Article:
Oh man.This book was sheer torture The writing was dry and bland and boring Swift had some really interesting ideas An island of people no larger than your finger Another island with people that are 60 feet tall A floating island, an island of scientists, the island of Yahoosbut the execution was hard to appreciate I came very close to putting this novel down many many times I admit to not being a fan of early, victorian literature, but this was just painful.

  7. Manny Manny says:

    Another excellent invention of the Laputan Academy is a kind of fellowship or club, which they call in their language Sdaerdoog, or superior literature and indeed the name does not belie the thing, for it is quite the most superior manner of enjoying literature yet devized Noting that every man will be well acquainted with the great books of the world, yet few have the inclination to read them, the Laputan savants have ordained a scheme, no less ingenious than equitable, whereby this onerous duty is divided among the members of the club On completing the perusal of a book, the reader composes a short pamphlet, that they term a weiver , containing all the knowledge a gentleman of good sense and education may learn from the writing in question This he then distributes to his fellows, who can can now read a score of weivers in the time they would perforce have laid down on the reading of a single tome There are members of the Academy who do naught but read weivers the length of the day it is impossible to exaggerate the prodigious extent of their learning, which would be the envy of any Oxford or Cambridge professor.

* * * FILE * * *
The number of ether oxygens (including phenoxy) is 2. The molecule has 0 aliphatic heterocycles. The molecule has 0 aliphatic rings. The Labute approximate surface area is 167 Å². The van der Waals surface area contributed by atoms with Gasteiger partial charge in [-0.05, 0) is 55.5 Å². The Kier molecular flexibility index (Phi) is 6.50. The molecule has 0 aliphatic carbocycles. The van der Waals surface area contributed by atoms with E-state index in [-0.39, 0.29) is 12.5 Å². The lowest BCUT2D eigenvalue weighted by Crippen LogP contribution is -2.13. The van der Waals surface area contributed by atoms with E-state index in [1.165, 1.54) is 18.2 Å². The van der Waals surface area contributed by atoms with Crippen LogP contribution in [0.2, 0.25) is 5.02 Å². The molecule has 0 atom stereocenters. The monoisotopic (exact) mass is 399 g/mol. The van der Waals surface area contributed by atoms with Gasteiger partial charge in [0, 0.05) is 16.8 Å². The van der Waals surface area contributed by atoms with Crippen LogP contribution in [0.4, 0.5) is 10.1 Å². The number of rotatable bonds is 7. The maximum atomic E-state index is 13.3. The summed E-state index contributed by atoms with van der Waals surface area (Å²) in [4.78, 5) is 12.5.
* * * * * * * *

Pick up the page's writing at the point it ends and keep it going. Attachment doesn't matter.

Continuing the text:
8. Jason Koivu Jason Koivu says: